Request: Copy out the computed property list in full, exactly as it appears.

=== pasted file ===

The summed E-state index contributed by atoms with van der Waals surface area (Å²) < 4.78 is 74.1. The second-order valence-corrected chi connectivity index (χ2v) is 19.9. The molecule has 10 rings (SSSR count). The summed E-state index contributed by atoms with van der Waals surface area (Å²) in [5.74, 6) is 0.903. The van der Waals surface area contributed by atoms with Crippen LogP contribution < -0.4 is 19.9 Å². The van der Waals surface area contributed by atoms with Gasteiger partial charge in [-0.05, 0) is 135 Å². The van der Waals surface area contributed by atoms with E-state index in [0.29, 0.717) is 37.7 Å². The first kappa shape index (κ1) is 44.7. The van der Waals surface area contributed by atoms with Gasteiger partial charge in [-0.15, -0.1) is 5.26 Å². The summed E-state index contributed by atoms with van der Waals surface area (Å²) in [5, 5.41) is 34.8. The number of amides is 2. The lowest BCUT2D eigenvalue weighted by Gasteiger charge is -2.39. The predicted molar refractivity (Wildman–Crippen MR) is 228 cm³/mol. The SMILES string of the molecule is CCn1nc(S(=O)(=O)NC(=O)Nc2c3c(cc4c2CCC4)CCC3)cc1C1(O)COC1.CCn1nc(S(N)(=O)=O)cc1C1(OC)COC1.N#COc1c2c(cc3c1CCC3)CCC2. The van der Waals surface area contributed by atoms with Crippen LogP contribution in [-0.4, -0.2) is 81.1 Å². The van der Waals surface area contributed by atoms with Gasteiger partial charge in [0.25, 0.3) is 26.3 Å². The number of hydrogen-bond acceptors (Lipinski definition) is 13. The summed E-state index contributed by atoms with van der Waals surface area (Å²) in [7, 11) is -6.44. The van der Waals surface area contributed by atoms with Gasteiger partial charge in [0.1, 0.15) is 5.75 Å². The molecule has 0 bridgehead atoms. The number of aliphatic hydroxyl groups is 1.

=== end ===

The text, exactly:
The summed E-state index contributed by atoms with van der Waals surface area (Å²) < 4.78 is 74.1. The second-order valence-corrected chi connectivity index (χ2v) is 19.9. The molecule has 10 rings (SSSR count). The summed E-state index contributed by atoms with van der Waals surface area (Å²) in [5.74, 6) is 0.903. The van der Waals surface area contributed by atoms with Crippen LogP contribution < -0.4 is 19.9 Å². The van der Waals surface area contributed by atoms with Gasteiger partial charge in [-0.05, 0) is 135 Å². The van der Waals surface area contributed by atoms with E-state index in [0.29, 0.717) is 37.7 Å². The first kappa shape index (κ1) is 44.7. The van der Waals surface area contributed by atoms with Gasteiger partial charge in [-0.15, -0.1) is 5.26 Å². The summed E-state index contributed by atoms with van der Waals surface area (Å²) in [5, 5.41) is 34.8. The number of amides is 2. The lowest BCUT2D eigenvalue weighted by Gasteiger charge is -2.39. The predicted molar refractivity (Wildman–Crippen MR) is 228 cm³/mol. The SMILES string of the molecule is CCn1nc(S(=O)(=O)NC(=O)Nc2c3c(cc4c2CCC4)CCC3)cc1C1(O)COC1.CCn1nc(S(N)(=O)=O)cc1C1(OC)COC1.N#COc1c2c(cc3c1CCC3)CCC2. The van der Waals surface area contributed by atoms with Crippen LogP contribution in [-0.4, -0.2) is 81.1 Å². The van der Waals surface area contributed by atoms with Gasteiger partial charge in [0.25, 0.3) is 26.3 Å². The number of hydrogen-bond acceptors (Lipinski definition) is 13. The summed E-state index contributed by atoms with van der Waals surface area (Å²) in [7, 11) is -6.44. The van der Waals surface area contributed by atoms with Gasteiger partial charge in [0.1, 0.15) is 5.75 Å². The molecule has 0 bridgehead atoms. The number of aliphatic hydroxyl groups is 1.